‘There’s a Dark Man Comin': Readex Introduces "African Americans and Jim Crow: Repression and Protest, 1883-1922"
Curated from the Library Company of Philadelphia’s acclaimed African American history archive, African Americans and Jim Crow: Repression and Protest, 1883-1922, is a newly released digital collection of searchable books, pamphlets and speeches. Its coverage begins with an 1883 decision known as the “The Civil Rights Cases” in which the U.S. Supreme Court invalidated the Civil Rights Act of 1875, declaring the federal government could not prevent discrimination on the basis of race.
This ruling paved the way for the codification of Jim Crow laws that reversed the hard-earned gains African Americans had made during Reconstruction. Public education, transportation, and accommodations were only a few of the areas of daily life in the U.S. in which segregation was legally allowed.
Using this new collection’s “Suggested Searches” feature, students and other researchers can easily explore revealing primary source materials that provide stark reminders of the fierce sense of separation that permeated American society during this divisive era.
Starting a search by selecting “Portrayals of African Americans in the Arts,” and then quickly narrowing to “Songs and Music,” leads to results such as Jeannette Robinson Murphy’s “Southern Thoughts for Northern Thinkers and African Music in America.” Murphy includes not only a collection of slave spirituals complete with sheet music, but also a collection of lectures about post-Reconstruction society.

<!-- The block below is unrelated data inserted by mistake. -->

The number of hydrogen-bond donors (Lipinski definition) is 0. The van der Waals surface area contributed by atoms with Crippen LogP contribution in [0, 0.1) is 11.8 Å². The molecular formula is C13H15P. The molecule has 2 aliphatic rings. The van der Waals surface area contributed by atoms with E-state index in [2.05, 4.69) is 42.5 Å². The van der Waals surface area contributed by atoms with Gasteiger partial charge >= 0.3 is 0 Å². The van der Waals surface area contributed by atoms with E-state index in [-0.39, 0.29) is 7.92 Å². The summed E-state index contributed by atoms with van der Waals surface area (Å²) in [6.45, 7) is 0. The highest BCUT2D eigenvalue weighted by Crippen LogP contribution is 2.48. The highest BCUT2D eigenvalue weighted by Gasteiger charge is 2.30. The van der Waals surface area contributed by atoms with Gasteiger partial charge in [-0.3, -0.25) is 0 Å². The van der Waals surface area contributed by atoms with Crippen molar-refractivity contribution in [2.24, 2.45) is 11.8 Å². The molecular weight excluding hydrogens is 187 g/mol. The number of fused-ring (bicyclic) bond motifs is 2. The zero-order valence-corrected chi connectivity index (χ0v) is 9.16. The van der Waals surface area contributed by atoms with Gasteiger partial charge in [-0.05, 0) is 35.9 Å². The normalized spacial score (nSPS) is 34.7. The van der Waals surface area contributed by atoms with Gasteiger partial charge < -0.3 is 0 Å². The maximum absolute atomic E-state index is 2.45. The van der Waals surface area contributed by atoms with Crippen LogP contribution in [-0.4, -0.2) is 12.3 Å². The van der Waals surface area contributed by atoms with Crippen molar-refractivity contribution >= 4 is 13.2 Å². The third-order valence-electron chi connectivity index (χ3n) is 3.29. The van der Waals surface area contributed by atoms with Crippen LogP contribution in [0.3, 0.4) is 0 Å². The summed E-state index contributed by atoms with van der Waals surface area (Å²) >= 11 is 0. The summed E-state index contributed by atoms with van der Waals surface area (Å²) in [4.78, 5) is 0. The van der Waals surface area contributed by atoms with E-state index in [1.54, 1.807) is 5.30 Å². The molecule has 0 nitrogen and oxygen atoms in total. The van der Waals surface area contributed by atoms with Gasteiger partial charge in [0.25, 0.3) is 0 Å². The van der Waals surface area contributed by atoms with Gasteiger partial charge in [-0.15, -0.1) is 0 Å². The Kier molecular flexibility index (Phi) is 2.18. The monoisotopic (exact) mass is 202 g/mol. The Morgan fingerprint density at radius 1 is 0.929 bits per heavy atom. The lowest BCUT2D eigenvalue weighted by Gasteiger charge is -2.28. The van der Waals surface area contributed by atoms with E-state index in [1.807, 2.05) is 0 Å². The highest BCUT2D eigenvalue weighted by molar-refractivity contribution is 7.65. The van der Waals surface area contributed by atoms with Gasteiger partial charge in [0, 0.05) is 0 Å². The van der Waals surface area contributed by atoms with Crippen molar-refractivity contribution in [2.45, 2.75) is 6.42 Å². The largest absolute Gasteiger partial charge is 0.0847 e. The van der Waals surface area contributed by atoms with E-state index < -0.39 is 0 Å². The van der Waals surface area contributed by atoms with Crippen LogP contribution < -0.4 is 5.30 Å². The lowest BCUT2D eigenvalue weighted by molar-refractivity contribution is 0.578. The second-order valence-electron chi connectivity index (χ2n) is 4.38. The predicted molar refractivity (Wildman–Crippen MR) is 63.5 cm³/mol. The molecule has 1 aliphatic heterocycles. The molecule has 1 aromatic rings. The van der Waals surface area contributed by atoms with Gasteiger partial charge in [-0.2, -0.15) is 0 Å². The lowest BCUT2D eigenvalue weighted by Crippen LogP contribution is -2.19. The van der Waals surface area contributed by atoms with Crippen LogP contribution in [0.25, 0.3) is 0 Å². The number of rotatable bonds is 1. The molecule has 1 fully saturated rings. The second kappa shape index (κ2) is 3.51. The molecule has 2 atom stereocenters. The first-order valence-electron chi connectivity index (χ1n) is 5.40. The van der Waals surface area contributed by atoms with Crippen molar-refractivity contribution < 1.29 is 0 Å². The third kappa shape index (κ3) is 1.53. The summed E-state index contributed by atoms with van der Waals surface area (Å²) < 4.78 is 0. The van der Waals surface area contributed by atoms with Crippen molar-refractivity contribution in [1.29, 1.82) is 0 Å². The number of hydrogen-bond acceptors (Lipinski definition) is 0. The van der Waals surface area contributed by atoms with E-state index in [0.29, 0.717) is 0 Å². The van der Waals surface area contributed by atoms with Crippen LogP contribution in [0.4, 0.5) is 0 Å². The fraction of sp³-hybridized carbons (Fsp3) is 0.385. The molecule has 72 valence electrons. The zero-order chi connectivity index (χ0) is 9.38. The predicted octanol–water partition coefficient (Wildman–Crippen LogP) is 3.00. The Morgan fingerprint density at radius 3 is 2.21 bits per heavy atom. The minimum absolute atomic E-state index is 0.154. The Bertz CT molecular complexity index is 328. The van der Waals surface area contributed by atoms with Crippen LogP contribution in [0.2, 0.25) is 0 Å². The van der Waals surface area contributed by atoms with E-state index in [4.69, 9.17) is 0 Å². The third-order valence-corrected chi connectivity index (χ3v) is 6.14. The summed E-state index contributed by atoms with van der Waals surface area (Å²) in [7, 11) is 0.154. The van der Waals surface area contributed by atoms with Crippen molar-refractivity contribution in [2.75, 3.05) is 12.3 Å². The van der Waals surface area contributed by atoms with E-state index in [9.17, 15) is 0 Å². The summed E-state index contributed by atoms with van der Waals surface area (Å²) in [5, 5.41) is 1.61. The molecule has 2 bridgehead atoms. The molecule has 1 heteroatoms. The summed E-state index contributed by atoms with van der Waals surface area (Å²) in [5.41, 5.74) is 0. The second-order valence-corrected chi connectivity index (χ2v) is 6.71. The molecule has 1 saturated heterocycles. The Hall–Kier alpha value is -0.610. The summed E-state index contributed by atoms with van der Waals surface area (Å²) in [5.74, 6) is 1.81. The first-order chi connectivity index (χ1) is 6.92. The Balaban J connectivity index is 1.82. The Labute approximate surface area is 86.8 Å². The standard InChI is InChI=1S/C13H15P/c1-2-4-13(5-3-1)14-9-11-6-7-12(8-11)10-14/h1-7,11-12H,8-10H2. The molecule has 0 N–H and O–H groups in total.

Introducing her work Murphy writes:
By presenting the South’s view point of the Negro problem, by proving that we do love and appreciate the good (and even the bad) Negro far better than the North does; and also by correctly interpreting his genuine music, voodooism, and other folk-lore, I have earnestly endeavored to offset, in a measure, the insidious work of the reconstruction days.
Later, under the heading “The Racial Gulf,” Murphy expands on this perspective:
Generous northerners seek in vain to catch our southern viewpoint of the vexed negro question.
The whole trouble and difficulty lie in just one thing and nothing else. We are willing to give the negro an all-round mental, moral, physical and spiritual education, but we insist upon the utter segregation and social isolation of the colored man. No proposed standing army can ever change the attitude of the whole South upon this question. No qualification or highest education of the negro could ever make the true Southern man welcome that negro into his family or hold out to him the tiniest tip of social recognition, for he believes that the mingling of a higher race with a lower one to be an abomination unto the Lord. Around this pitiful point future wars and causes of wars must lie.
Another result found within “Songs and Music” is Bert Leighton’s “There’s a Dark Man Coming with a Bundle.” The song, as the chorus shows, presents African Americans as posing a threat more immediate than through miscegenation.